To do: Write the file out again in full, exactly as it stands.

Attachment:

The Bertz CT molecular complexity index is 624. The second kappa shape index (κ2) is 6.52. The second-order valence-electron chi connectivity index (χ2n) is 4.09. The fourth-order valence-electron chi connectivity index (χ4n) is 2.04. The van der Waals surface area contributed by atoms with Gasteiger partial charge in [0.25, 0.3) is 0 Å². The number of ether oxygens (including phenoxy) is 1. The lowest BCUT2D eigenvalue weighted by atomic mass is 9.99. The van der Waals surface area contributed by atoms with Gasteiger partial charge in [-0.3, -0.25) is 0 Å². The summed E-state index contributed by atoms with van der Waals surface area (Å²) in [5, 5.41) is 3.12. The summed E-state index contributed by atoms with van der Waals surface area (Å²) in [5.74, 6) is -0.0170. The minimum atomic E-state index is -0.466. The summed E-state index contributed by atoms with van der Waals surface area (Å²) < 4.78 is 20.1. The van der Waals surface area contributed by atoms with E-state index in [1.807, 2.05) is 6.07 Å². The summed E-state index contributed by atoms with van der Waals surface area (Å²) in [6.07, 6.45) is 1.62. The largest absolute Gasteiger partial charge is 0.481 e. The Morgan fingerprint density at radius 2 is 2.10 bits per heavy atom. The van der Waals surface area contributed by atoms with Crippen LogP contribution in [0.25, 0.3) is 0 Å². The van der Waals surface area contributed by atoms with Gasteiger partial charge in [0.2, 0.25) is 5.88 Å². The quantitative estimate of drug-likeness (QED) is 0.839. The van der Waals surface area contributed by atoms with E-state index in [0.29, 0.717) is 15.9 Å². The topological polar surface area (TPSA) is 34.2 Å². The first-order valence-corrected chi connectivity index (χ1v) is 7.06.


The Bertz CT molecular complexity index is 624. The second kappa shape index (κ2) is 6.52. The second-order valence-electron chi connectivity index (χ2n) is 4.09. The fourth-order valence-electron chi connectivity index (χ4n) is 2.04. The van der Waals surface area contributed by atoms with Gasteiger partial charge in [0.25, 0.3) is 0 Å². The number of ether oxygens (including phenoxy) is 1. The lowest BCUT2D eigenvalue weighted by atomic mass is 9.99. The van der Waals surface area contributed by atoms with Gasteiger partial charge in [-0.3, -0.25) is 0 Å². The summed E-state index contributed by atoms with van der Waals surface area (Å²) in [5, 5.41) is 3.12. The summed E-state index contributed by atoms with van der Waals surface area (Å²) in [5.74, 6) is -0.0170. The minimum atomic E-state index is -0.466. The summed E-state index contributed by atoms with van der Waals surface area (Å²) < 4.78 is 20.1. The van der Waals surface area contributed by atoms with E-state index in [1.807, 2.05) is 6.07 Å². The summed E-state index contributed by atoms with van der Waals surface area (Å²) in [6.07, 6.45) is 1.62. The largest absolute Gasteiger partial charge is 0.481 e. The Morgan fingerprint density at radius 2 is 2.10 bits per heavy atom. The van der Waals surface area contributed by atoms with Crippen LogP contribution in [0.25, 0.3) is 0 Å². The van der Waals surface area contributed by atoms with Gasteiger partial charge in [0.2, 0.25) is 5.88 Å². The quantitative estimate of drug-likeness (QED) is 0.839. The van der Waals surface area contributed by atoms with E-state index in [0.29, 0.717) is 15.9 Å². The topological polar surface area (TPSA) is 34.2 Å². The first-order valence-corrected chi connectivity index (χ1v) is 7.06.